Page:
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Trail of Poppies by Phil Brotherton - HTML preview

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From an early age I’ve always been adventurous, but also a bit of a loner. Don’t get me wrong, I do have friends & I can get on with anybody, I can also be quite sociable at times, but you can’t beat being alone in the wilderness with only yourself to rely on.

It was a speech by the Prime Minister David Cameron in 2012 which first made me consider doing something to commemorate the centenary of the Great War. He ended his speech with the following two passages:

“Our duty towards these commemorations is clear: to honour those who served, to remember those who died, and to ensure that the lessons learnt live with us forever.  And I think that is exactly what we can do with these commemorations.”

“I mean what I said about wanting ideas; I think we have a good framework here of national commemorations, the Heritage Lottery Fund, I think, can fund a lot of local activity but I am sure there are still some great history or commemorative projects that can be brought to book, so I hope people can come up with them.”

The speech inspired me & I began to think of ideas. I should add that it felt like an impossible dream in 2012, as I was still ill with Epilepsy. I had developed this illness in the years following a serious head injury which occurred in 2003. It still wasn’t under control and I was out of work, with a lot of time on my hands. The mind is a strange thing and I think that planning and ultimately completing my journey has had a big part in helping me to get my illness under control.

My first plan was to follow the Western Front by joining the dots up between the war cemeteries. I was planning to walk this and consulted Google Earth to help formulate my route. Whilst doing that, I discovered that quite a lot of the trenches which once stretched nearly across Europe were still there. My plans changed and somehow my little journey got a bit bigger. It then morphed totally out of control into something that at the time seemed completely out of my reach, but I just had to make it work, so Trail of Poppies was formed.

Unfortunately, despite his speech about wanting to encourage people to think of ideas to commemorate the centenary of the war, not many people or organisations were interested in my little plan. I could write a book listing all of the rejections and setbacks which occurred during the planning stage, but it’s irrelevant now. Although I never did get a reply to an email that I sent to David Cameron and it turned out that the Heritage Lottery funding which he talked about didn’t apply to me, as my project was happening abroad.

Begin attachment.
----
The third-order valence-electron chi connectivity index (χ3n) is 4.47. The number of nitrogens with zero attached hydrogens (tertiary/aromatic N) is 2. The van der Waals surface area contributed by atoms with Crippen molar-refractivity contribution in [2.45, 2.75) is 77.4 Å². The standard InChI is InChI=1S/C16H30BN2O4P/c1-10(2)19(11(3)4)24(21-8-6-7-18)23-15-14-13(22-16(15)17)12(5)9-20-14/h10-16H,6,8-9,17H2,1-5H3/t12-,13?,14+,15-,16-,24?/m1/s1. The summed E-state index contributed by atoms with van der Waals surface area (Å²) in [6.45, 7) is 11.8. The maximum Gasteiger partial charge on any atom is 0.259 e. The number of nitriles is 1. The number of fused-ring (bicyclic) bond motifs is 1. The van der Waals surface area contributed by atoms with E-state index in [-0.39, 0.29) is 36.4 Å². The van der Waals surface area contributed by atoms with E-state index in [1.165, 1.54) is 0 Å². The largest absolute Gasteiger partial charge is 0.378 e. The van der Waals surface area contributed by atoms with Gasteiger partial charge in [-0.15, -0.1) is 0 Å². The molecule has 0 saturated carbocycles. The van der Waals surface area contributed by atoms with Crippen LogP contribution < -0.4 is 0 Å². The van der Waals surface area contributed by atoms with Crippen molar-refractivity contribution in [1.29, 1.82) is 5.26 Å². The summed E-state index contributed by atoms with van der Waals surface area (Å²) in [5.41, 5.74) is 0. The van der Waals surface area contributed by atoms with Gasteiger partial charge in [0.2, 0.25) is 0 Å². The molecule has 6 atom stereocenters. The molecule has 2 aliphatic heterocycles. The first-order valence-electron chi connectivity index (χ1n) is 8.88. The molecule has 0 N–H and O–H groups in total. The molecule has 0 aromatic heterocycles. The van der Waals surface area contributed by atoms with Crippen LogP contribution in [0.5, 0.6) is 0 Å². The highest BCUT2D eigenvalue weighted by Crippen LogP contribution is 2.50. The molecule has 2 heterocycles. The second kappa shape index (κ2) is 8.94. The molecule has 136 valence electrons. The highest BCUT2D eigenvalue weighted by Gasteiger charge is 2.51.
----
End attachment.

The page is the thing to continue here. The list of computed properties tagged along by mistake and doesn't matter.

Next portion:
Quite early on in my planning, I had decided that I might as well try to raise a bit of money for charity. This was probably a mistake, as it put added pressure on me to publicise my journey. I chose to try to raise a bit of brass for two worthy organisations, the Royal British Legion whose Skipton Branch supplied the poppies for my journey and the volksbund deutsche kriegsgräberfürsorge (German War Graves Commission.)

Surprisingly at the time, the Volksbund were more supporting of my aims than the Legion and they were happy to try to publicise it, as well as setting up a fundraising page. Unfortunately the Royal British Legion just didn’t seem that bothered. They publicised it on their Facebook page once, but that was it. I still don’t understand why they seemed so cold about my plans?

As a Civilian Instructor with the Air Cadets, I came up with a plan to try to get cadet organisations from across the world involved. Unfortunately I only received a response from the New Zealand Cadet Forces as well as our own Air Training Corps and I quickly decided to quietly shelve this plan so that I could concentrate on everything else. After all, one man can only do so much!

A few people and organisations did support me, though, and I will always be grateful to them for this. There was the outdoor equipment manufacturer, Kathmandu, who very kindly sent me some free clothing and equipment and Cycle-Recycle, who, as their name suggests, recycle old bikes. I bought my bike from them for about £50 but after looking into my trip, they decided to refund my money.

Then there was Carl at Icon Web Design. I’m not very good with technology, but I knew that it would be essential to have a website if my little plan was going to be a success. I tried using one of those DIY website builders, but the results were rubbish, I then saw his advert in a free local magazine and saw that he built free websites for charities, so I cheekily asked if he’d do me one. I’d have paid if he’d had said no, as I was getting a bit desperate. Hopefully this little mention will help him as much as he helped me. Carl also found another company 3zero Graphics who designed my logo free of charge.

Then there was my wife, Ruthy, who encouraged me from the beginning, although at the time she probably thought that I would never actually do it. My journey would have been impossible without her help.